One of the amazing things about the sport of eventing is how it brings people together. For a group of friends across the nation who belong to the online group Physician Women Equestrians, that couldn’t be more true. Through this group, ladies who have made their careers as doctors and who are passionate about horses can come together to share stories of triumph, encourage one another, and connect on a whole new level. And if you are a part of this group, you probably knew the positive energy that was Valerie “Val” Johnson.
Johnson was an eventer and physician from Michigan who changed the lives of many and sadly died in January of this year. Her passing, unassociated with horseback riding, sent a shockwave through not only the eventing community in Michigan but also through her strong circle of friends from Physician Women Equestrians. In celebration and honor of Johnson’s life, a group of eventers banded together to spend this season riding in Johnson’s memory.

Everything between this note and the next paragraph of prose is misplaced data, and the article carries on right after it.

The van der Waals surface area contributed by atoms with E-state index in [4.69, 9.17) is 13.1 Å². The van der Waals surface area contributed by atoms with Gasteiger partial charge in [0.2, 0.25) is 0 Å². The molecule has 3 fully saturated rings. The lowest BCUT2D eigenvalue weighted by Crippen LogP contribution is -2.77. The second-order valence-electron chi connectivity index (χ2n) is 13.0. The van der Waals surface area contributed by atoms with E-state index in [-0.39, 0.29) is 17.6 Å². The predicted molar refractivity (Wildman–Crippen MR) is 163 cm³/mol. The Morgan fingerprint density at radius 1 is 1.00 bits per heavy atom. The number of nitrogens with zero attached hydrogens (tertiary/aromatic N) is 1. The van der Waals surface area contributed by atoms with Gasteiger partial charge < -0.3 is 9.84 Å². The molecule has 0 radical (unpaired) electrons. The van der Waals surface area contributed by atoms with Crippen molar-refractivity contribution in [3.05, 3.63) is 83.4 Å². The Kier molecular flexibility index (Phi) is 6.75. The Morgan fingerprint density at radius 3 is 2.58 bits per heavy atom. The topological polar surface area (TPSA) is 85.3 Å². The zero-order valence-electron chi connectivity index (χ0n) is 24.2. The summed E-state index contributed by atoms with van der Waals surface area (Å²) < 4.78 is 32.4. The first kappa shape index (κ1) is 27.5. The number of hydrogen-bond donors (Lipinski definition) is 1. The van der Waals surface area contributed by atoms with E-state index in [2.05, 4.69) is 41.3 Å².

“It's the most wonderful group of people,” shared fellow group member and North Carolina-based eventer Elena Perea of the Physician Women Equestrian group. “Not just because it's a weird set of things to have in common with each other, but because the women I have met are legitimately some of my best friends.”
Perea first met Johnson at the 2019 USEA American Eventing Championships (AEC) presented by Nutrena Feeds when Johnson recognized Perea’s horse from photos posted in their group.
“She introduced herself, and that just started it,” she said. “We talked for probably 90 minutes and agreed that we would need to meet up, and we all started going to shows together.”
When Perea suffered an injury, her son Teddy Basl took over the ride on her horse for her for a short period of time. In typical Johnson fashion, she was there to support and cheer on Basl, who Perea noted was so nervous about showing a new horse.
“That is just what she did,” she reflected. “She was just a wonderful human. She was instantly your best friend. I really enjoyed her while we had her.”